The Trouble With Male Unemployment

Benefit-Cutting Won’t Help

A man looks for work at a job fair in Miami, March 2009. Carlos Barria / Reuters

In the United States, the employment rate among prime working-age men (those between the ages of 25 and 54) has been falling for nearly half a century. The political economist Nicholas Eberstadt highlights this trend in a book published last year, Men Without Work: America’s Invisible Crisis, and it is the focus of a recent Foreign Affairs article, “The Dignity Deficit,” by Arthur Brooks. Both Eberstadt and Brooks regard the decline in male employment as a national crisis. Brooks sees it as a “catastrophic failure.” And according to Eberstadt, it is “a problem so urgent, so immense that it should demand immediate attention and action.”

This article is the first of a two-part series. Part Two examines the United States' disappointing employment performance since 2000.

Although Brooks and Eberstadt are right to emphasize the value of paid work, they misdiagnose the nature and severity of the problem.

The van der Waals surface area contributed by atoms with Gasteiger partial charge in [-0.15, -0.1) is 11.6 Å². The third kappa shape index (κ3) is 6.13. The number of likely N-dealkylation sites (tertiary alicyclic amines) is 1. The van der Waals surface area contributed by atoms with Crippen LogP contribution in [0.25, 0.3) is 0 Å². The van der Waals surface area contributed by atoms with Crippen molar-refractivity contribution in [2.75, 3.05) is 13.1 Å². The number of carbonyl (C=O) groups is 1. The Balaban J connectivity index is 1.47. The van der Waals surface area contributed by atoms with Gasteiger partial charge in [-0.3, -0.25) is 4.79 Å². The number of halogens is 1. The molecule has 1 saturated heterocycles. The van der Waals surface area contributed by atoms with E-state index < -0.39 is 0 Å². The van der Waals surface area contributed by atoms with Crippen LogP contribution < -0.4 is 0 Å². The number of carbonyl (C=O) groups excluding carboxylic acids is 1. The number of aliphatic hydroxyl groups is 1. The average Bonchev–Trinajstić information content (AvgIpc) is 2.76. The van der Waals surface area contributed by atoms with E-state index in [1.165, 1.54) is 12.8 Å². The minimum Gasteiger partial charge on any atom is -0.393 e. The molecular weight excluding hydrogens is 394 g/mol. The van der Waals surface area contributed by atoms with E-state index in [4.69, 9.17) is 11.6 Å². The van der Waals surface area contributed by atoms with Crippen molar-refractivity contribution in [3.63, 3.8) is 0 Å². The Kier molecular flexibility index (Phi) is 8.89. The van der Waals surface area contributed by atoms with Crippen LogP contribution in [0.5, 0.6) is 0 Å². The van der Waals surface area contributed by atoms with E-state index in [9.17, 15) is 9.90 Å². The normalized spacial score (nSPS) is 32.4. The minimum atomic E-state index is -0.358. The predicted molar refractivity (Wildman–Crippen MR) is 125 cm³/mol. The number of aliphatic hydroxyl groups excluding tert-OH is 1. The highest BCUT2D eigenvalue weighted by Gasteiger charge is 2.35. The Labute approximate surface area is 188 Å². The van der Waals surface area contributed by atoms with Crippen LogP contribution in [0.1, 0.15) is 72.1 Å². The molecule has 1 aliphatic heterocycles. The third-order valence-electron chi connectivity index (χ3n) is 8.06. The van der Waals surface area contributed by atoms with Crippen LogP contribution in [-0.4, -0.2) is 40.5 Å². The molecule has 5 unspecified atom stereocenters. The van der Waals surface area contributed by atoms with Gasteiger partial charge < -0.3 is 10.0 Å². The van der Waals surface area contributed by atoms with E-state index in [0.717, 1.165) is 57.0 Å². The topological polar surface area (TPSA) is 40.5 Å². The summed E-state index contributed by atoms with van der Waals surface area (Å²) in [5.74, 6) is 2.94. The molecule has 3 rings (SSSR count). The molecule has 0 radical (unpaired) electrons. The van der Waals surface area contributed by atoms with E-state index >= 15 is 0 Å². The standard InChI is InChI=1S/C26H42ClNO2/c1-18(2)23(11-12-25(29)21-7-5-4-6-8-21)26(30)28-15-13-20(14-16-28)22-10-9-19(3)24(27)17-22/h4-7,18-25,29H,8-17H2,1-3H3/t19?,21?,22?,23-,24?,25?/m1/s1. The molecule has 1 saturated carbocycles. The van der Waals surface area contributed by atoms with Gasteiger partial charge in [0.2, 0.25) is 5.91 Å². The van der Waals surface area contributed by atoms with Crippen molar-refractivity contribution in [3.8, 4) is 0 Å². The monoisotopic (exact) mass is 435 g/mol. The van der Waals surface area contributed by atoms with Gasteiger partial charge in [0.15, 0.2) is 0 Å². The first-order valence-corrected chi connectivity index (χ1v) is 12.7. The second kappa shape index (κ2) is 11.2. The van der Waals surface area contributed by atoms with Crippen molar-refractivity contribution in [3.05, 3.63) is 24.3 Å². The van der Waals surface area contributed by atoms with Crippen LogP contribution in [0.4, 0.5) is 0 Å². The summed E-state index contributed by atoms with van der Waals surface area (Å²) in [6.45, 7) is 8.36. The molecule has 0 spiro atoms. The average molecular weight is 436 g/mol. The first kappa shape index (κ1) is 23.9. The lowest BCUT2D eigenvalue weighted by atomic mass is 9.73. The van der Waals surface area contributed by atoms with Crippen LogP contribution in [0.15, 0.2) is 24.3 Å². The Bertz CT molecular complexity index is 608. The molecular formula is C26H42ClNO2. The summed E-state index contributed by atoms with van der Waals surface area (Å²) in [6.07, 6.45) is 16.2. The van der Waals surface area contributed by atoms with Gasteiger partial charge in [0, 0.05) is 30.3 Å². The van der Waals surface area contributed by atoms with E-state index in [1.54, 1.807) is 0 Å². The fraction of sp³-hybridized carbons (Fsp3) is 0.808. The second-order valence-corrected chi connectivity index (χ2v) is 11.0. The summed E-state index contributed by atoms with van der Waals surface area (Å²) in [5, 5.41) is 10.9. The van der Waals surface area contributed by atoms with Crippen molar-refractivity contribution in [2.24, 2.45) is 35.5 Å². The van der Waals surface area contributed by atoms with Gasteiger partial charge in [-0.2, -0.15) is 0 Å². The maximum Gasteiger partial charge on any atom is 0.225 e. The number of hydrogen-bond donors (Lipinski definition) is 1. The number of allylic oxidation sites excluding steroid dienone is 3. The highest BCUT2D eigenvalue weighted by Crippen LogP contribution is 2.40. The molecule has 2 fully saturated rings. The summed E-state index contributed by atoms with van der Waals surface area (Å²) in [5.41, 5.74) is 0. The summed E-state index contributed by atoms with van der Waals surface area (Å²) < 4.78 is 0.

As Figure 1 shows, the employment rate among prime-age men was about 94 percent in the 1950s and 1960s. Since 1970 it has declined steadily, dropping to 85 percent as of 2016.

Figure 1. Employment rate: persons aged 25–54 as a share of the population aged 25-54. Data source: Bureau of Labor Statistics
Figure 1. Employment rate: persons aged 25–54 as a share of the population aged 25-54. Data source: Bureau of Labor Statistics Lane Kenworthy


A key contributor to the decline in male employment, according to Eberstadt and Brooks, is the creation of new government benefits and expansion of some existing ones—disability benefits, unemployment insurance, food stamps, housing assistance, Medicaid, veterans benefits, and others. Working-age men who receive such benefits, or who live with someone who does, can make do without employment in a way their counterparts in the 1950s and the early 1960s couldn’t.

There are a number of other causes of shrinking male employment. From 1970 to the present, for instance, the employment rate of prime-age women jumped from 48 to 71 percent. Job competition from women has thus played a role in the decline. So has complementarity: today, more men can forgo employment because they have a wife, partner, or ex-partner with a paycheck. Automation, trade, the decline of unions, and

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